In the Dáil Thursday, Housing Minister Simon Coveney said his department has asked Dún Laoghaire-Rathdown County Council to get commitments from the developers planning to build 8,000 homes on a large site in Cherrywood about the “affordability” of housing.
“My Department expects that final agreements will be in place by the end of June to facilitate the signing of a formal grant agreement with the local authority in respect of LIHAF funding,” Coveney said.
The government has allocated €15.19 million for road upgrades and a bridge at the Cherrywood site, from its €200 million Local Infrastructure Housing Activation Fund (LIHAF), which it says will unlock land for housing development.
Other local authorities seem to be working to a similar end-of-June time frame. In the Fingal County Council area, three projects or sites have been earmarked to receive LIHAF money for infrastructure: in Baldoyle-Stapolin, the Donabate Distributor Road, and Oldtown-Mooretown.
Officials there have been given a draft grant agreement from the Department of Housing to fill out, said a spokesperson for Fingal County Council.
“It is a requirement that housing providers enter undertakings on housing delivery and affordability with the council. The completed documents are due to be submitted to the Department by the end of June,” she said.
It’s unclear why the department and the local authorities are working on this affordability issue at this late date.
A 30 September 2016 circular from the department about assessing applications for LIHAF money said that “All bid proposals should incorporate an appropriate legal mechanism or form of undertaking to ensure cost reductions are delivered at the point of sale.”
Coveney said on 3 April that local authorities “have received commitments from housing developers with regard to affordability”.
And millions of euro in LIHAF funding has already been earmarked for specific projects.
In the Dáil Thursday, Coveney said the Department of Housing would “not sign off until we see the detail of the affordability commitment developers will have to make.”
He said: “We are putting in €15 million [into Cherrywood] and we want a dividend from that, in the context of affordability as well as getting houses built quickly.”
But it is still unclear exactly what “affordable” will mean.
In one circular issued in August 2016, the Department of Housing said it was looking for 40 percent of the units to be sold at 10 percent below the average asking price in the area, including under €300,000 in Dublin.
In a later circular in October, it said that if that wasn’t possible then bids should include an affordability dimension that sets out “a measurable cost reduction exercise that compares between a ‘before’ and ‘after’ LIHAF funding scenario”.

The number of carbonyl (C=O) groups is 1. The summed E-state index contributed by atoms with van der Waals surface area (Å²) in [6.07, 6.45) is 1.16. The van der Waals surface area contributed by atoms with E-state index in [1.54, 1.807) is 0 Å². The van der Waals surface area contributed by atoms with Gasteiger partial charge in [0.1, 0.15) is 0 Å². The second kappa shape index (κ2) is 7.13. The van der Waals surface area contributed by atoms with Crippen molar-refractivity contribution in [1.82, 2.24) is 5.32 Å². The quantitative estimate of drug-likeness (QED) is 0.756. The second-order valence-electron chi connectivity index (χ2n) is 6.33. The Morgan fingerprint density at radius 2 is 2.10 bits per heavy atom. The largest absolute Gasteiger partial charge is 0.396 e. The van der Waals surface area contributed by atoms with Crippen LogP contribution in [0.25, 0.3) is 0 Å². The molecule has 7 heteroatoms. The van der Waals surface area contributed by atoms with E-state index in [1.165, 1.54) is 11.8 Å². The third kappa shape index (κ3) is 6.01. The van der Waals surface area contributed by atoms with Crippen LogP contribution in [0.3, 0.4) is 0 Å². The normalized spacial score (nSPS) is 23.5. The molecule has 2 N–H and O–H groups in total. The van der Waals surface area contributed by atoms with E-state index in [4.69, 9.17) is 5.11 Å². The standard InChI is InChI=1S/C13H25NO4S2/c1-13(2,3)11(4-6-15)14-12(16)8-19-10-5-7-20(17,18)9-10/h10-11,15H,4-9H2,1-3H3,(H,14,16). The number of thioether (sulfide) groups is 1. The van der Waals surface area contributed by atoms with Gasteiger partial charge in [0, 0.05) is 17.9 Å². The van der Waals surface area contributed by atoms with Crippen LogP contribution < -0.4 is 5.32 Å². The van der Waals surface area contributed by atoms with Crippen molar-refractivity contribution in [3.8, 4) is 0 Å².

“All bid proposals should incorporate an appropriate legal mechanism or form of undertaking to ensure cost reductions are delivered at the point of sale,” it said.
While it is still unknown what that means in euro and cents, Sinn Fein TD Eoin Ó Broin said that he is concerned it won’t be affordable.
“The first thing is 10 percent below the average asking price isn’t affordable,” he said. “For example, if the units are €380,000 at an average asking price and you’re getting 10 percent off that …”
Another issue is that the criteria for affordability should be clearer, he said. “Central government should stipulate the level of affordability that is acceptable to secure the funding.”
How Were They Assessed?
According to responses to frequently asked questions put out by the Department of Housing, proposals for LIHAF money “that had a clear link between the delivery of public infrastructure and the provision of housing at significant scale and at affordable prices were prioritised”.
But it’s unclear how, if in some cases the affordable “dividend” had not been determined yet, the proposals were assessed.
A spokesperson for the Department of Housing noted that affordability “was not the sole criterion against which the proposals were marked but both scale and affordability were important factors in the five criteria used for assessing proposals”.
“The proposals were […] marked against all five criteria using the information submitted by the local authorities,” he said. (Other criteria included things such as “strategic fit” and “timeframe for delivery”.)
John O’Connor, the chief executive of the Housing Agency, said that, as he understood it, the funding was to provide infrastructure to land to open it up and make the development of sites viable.
The affordability aspect wasn’t necessarily a huge part of it. “The focus is on increasing housing supply and that having the effect of reducing house prices and rental costs,” said O’Connor, who was on the committee that looked at the LIHAF bids.
He said that large-scale developments such as Cherrywood and Adamstown are critical, as there are too many other developments “where people are just building houses and they aren’t mixed use or ideal long-term”.